Selma to Montgomery ‘Votercade’ held May 8th as part of National John Lewis Voters Advancement Day activities

Votercade crosses Edmund Petus Bridge in Selma, (Photo by Sue Dorfman)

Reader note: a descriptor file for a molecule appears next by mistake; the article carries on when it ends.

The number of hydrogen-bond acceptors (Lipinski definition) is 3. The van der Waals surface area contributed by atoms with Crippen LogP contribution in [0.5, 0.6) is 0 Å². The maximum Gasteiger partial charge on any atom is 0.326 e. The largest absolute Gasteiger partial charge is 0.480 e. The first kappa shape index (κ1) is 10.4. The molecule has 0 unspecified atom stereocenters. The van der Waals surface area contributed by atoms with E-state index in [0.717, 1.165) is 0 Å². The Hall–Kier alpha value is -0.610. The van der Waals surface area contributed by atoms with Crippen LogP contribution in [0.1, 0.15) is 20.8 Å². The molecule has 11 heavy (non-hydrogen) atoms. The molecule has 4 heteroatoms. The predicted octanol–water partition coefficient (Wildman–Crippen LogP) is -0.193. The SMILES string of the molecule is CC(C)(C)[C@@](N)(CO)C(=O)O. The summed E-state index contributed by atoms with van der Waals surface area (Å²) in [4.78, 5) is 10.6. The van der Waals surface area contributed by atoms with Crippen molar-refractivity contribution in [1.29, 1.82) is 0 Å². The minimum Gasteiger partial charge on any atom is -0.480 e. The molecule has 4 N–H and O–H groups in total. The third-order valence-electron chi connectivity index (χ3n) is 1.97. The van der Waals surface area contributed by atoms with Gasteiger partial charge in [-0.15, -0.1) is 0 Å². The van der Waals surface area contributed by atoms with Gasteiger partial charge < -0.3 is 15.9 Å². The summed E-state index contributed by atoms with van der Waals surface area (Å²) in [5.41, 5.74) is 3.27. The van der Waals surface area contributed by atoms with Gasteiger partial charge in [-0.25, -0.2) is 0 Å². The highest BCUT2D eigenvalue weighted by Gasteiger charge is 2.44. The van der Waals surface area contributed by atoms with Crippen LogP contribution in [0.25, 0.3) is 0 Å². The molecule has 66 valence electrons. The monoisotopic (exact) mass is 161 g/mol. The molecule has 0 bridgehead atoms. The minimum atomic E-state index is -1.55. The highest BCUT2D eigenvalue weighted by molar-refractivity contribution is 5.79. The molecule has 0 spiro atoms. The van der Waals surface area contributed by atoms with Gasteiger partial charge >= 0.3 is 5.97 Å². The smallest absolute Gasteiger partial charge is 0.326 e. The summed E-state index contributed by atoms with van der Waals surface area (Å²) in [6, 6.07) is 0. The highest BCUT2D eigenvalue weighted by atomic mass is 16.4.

Over one hundred vehicles, including the Black Lives Matter bus participated in Saturday’s Selma-to-Montgomery ‘Votercade’ in support of passage of HR1/S1 The We the People Act and HR4 the John Lewis Voting Rights Advancement Act. The Alabama Votercade was one of over 100 activities across America sponsored by a national coalition of voting rights and anti-voter suppression organizations headed by the Transformative Justice Coalition. All of the day’s activities were focused on raising awareness of the need to pass national legislation to restore the pre-clearance provisions of the 1965 Voting Rights Act, stripped from the legislation by the 2013 Shelby vs Holder, Supreme Court decision and to counteract the many voter suppression actions of state legislatures, curtailing early voting, limiting dropboxes, increasing voter ID restrictions and other punitive measures primarily focused on discouraging and limiting the votes of Black, Brown, young and poor people. A rally was held in front of Brown’s Chapel AME Church in Selma, historic site of the start of the 1965 ‘Bloody Sunday March’ before the start of the votercade. Fay Rose Toure, Selma attorney and civil rights leader spoke about the significance of meeting at the church and in the George Washington Carver Homes, a public housing community that surrounds the church, which also housed many of the civil rights workers who took part in the original marches. Toure also announced upcoming SOS events and said we must keep our elected officials accountable to serve the people. Johnny Ford, former Mayor of Tuskegee and head of the World Council of Black Mayors said, “We’ve got to keep on marching for voting and to restore voting rights. We need to do it to honor John Lewis but also for future generations.” Former State Senator Hank Sanders said, “What we are doing today is filled with symbolism but symbols do not change things only hard work and persistence will change things and help us to pass HR1 and HR4. After we pass these bills, we will have to work even harder, longer and smarter than our opposition because as we change things they react and change their tactics and approach to challenge us. We will never win this fight against white supremacy without struggling .” Commissioner Sheila Tyson of Jefferson County said that she was organizing a statewide effort to stop local registrars from purging voter lists and wanted to fight to make the right to vote permanent. Latasha Brown, Co-Founder and Director of Black Voters Matter said that she had come to Alabama to help support local efforts to fight voter suppression. She asked the crowd to close their eyes and “Envision what would America be like without racism? Then work on creating what we envision.” Brown said the steps being taken by the legislatures in Georgia, Texas, Arizona and other places to suppress the vote is a ”reflection that we are winning, we are voting more than they expected us to vote. We have to keep voting no matter what obstacles that are put in our way.” Brown said, “We must develop a clear collective vision and work to bring it about. I know women who went door-to-door during the pandemic because they were committed to liberating everyone. Some of those people actually died of COVID fighting for people to vote and we can’t forget that or allow our opponents to diminish that.” After the rally, the cars lined up and drove the route over the Edmund Pettus Bridge headed to Montgomery. The votercade ended at a street festival in Montgomery. Persons interested in joining the struggle to advance voting rights may contact the websites of the organizations reference in this article.